Unfortunately, despite recent reforms by the Federal Energy Regulatory Commission (FERC), a queue-clearing miracle looks unlikely, meaning that clean electricity projects will come online in more of a modest stream than a raging deluge. With this in mind, policymakers should look to maximize the clean electricity projects that actually might start generating power in the short term by incentivizing carbon displacement.
The country’s transmission woes further aggravate the issue. Discrepancies in transmission access and quality often mean that otherwise equivalent clean generation assets have drastically different carbon mitigation value depending on their location. And new transmission projects, which remain politically unpopular and did not receive a dedicated ITC in the act, are difficult to execute, even after the broadening of FERC’s transmission siting authority under the previously passed Infrastructure Investment and Jobs Act. There is a cost balance to keep in mind, too; better and longer-range transmission could lessen the $6.1 billion in congestion costs that grid operators passed down to consumers in 2019, but several utilities include the “construction work in progress” costs of their transmission projects in their rate bases, which increases consumer energy bills as well.
The US does not need more renewable projects that ignore emissions-related siting considerations, exacerbate interconnection backlogs, and strain an ill-equipped grid. It needs tools that enable the clear assessment of the actual carbon mitigation value of carbon-free electricity assets. And it needs policy mechanisms that use these tools to guide investment decisions and move closer to a one-to-one relationship between clean electricity deployment and carbon displacement.
Closing the mitigation gap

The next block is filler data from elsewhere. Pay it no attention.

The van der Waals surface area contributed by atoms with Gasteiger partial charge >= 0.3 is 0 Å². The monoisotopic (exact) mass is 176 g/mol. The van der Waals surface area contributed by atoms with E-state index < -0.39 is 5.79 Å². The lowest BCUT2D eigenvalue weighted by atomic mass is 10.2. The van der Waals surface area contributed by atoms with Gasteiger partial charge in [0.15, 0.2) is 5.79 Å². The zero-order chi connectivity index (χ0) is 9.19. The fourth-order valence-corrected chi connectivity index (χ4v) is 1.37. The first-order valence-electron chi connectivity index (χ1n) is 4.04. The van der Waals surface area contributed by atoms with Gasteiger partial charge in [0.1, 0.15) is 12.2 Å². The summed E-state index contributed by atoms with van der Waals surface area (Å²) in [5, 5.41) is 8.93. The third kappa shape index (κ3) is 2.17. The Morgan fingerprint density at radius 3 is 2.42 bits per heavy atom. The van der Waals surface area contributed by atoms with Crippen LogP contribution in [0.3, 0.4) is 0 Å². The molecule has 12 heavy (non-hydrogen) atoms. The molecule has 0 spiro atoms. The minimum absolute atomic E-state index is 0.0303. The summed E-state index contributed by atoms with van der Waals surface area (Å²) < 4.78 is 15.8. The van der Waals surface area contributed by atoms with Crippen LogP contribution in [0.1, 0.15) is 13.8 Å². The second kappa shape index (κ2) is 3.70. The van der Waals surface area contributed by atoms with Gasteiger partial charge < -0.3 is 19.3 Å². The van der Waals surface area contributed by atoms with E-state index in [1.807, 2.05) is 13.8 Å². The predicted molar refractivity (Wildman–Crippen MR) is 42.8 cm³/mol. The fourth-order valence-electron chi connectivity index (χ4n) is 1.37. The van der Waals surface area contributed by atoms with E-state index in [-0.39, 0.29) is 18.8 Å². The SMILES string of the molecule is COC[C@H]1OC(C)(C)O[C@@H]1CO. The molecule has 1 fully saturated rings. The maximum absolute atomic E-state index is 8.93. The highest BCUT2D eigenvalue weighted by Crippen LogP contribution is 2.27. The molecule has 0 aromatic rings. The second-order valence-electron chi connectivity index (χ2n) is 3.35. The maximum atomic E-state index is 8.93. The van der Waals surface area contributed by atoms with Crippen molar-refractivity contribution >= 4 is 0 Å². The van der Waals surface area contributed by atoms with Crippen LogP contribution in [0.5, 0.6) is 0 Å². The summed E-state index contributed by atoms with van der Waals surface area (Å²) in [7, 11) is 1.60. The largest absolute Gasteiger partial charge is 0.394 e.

Marginal emissions should be the cornerstone of this effort. Also called avoided or displaced emissions, this metric measures the emissions produced by the generators that would have been providing power if not for the electricity from a particular clean energy resource at a particular time. Higher marginal emissions mean more potential for carbon mitigation. Measuring marginal emissions would allow buyers, investors, planners, and policymakers to grasp the real carbon mitigation value of that clean energy resource beyond its output, with the understanding that the point of clean electricity is to reduce grid emissions rather than to cast carbon-free generation-hours into the void.
There is already useful data out there for calculating marginal emissions. The Environmental Protection Agency (EPA), through its Clean Air Markets Program Data and eGRID initiatives, scrapes and publishes emissions data for every electricity generating unit in the US. And data that helps identify the generators providing power to any given node at any given time exists in various forms as well: the PJM regional transmission organization (RTO), which operates transmission systems in thirteen eastern states and the District of Columbia, has been collecting marginal emissions data at load nodes for a year and a half; the Electric Reliability Council of Texas (ERCOT) publishes generation schedules that indicate which generators provide power when; and data on locational marginal prices (LMPs) has shown when an energy source is least-cost and likely providing power.